The galaxies in the Hubble study existed billions of years ago. Astronomers, therefore, are seeing the galaxies as they appeared when the universe was about half its current age.
Many of them are as massive as our Milky Way. The observations were made in ultraviolet and near-infrared light with Hubble’s Wide Field Camera 3.
Ultraviolet light traces the glow of young stars strung along a spiral galaxy’s winding arms. The researchers used the near-infrared images to calculate the galaxies’ mass and find where older populations of stars reside.
Location, Location, Location
The images display a diversity of spiral-arm structure, from tightly wound to more diffuse, revealing how the stars are distributed along these prominent features. A galaxy’s spiral arms trace the distribution of young, massive stars. However, the Hubble images reveal that the FRBs found near the spiral arms do not come from the very brightest regions, which blaze with the light from hefty stars. The images help support a picture that the FRBs likely do not originate from the youngest, most massive stars.
These clues helped the researchers rule out some of the possible triggers of types of these brilliant flares, including the explosive deaths of the youngest, most massive stars, which generate gamma-ray bursts and some types of supernovae. Another unlikely source is the merger of neutron stars, the crushed cores of stars that end their lives in supernova explosions. These mergers take billions of years to occur and are usually found far from the spiral arms of older galaxies that are no longer forming stars.
The team’s Hubble results, however, are consistent with the leading model that FRBs originate from young magnetar outbursts. Magnetars are a type of neutron star with powerful magnetic fields. They’re called the strongest magnets in the universe, possessing a magnetic field that is 10 trillion times more powerful than a refrigerator door magnet. Astronomers last year linked observations of an FRB spotted in our Milky Way galaxy with a region where a known magnetar resides.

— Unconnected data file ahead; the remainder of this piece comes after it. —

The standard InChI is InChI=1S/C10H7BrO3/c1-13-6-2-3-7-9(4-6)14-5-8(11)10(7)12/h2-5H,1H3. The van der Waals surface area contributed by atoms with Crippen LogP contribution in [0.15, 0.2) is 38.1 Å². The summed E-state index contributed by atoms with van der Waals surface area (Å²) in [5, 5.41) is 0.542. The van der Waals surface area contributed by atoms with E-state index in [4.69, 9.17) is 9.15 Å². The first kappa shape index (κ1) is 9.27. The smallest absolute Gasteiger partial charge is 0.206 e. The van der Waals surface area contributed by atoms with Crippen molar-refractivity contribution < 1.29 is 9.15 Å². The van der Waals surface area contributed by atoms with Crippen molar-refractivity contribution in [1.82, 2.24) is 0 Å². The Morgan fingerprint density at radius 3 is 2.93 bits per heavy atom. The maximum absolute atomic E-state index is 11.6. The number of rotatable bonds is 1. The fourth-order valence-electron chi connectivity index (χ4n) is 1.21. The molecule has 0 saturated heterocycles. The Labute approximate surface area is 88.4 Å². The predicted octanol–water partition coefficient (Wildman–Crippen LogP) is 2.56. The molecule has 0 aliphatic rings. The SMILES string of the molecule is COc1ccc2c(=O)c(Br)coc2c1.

“Owing to their strong magnetic fields, magnetars are quite unpredictable,” Fong explained. “In this case, the FRBs are thought to come from flares from a young magnetar. Massive stars go through stellar evolution and becomes neutron stars, some of which can be strongly magnetized, leading to flares and magnetic processes on their surfaces, which can emit radio light. Our study fits in with that picture and rules out either very young or very old progenitors for FRBs.”
The observations also helped the researchers strengthen the association of FRBs with massive, star-forming galaxies. Previous ground-based observations of some possible FRB host galaxies did not as clearly detect underlying structure, such as spiral arms, in many of them. Astronomers, therefore, could not rule out the possibility that FRBs originate from a dwarf galaxy hiding underneath a massive one. In the new Hubble study, careful image processing and analysis of the images allowed researchers to rule out underlying dwarf galaxies, according to co-author Sunil Simha of the University of California, Santa Cruz.
Although the Hubble results are exciting, the researchers say they need more observations to develop a more definitive picture of these enigmatic flashes and better pinpoint their source. “This is such a new and exciting field,” Fong said. “Finding these localized events is a major piece to the puzzle, and a very unique puzzle piece compared to what’s been done before. This is a unique contribution of Hubble.”
The team’s results will appear in an upcoming issue of The Astrophysical Journal.
The Hubble Space Telescope is a project of international cooperation between NASA and ESA (European Space Agency). NASA’s Goddard Space Flight Center in Greenbelt, Maryland, manages the telescope. The Space Telescope Science Institute (STScI) in Baltimore, Maryland, conducts Hubble science operations. STScI is operated for NASA by the Association of Universities for Research in Astronomy in Washington, D.C.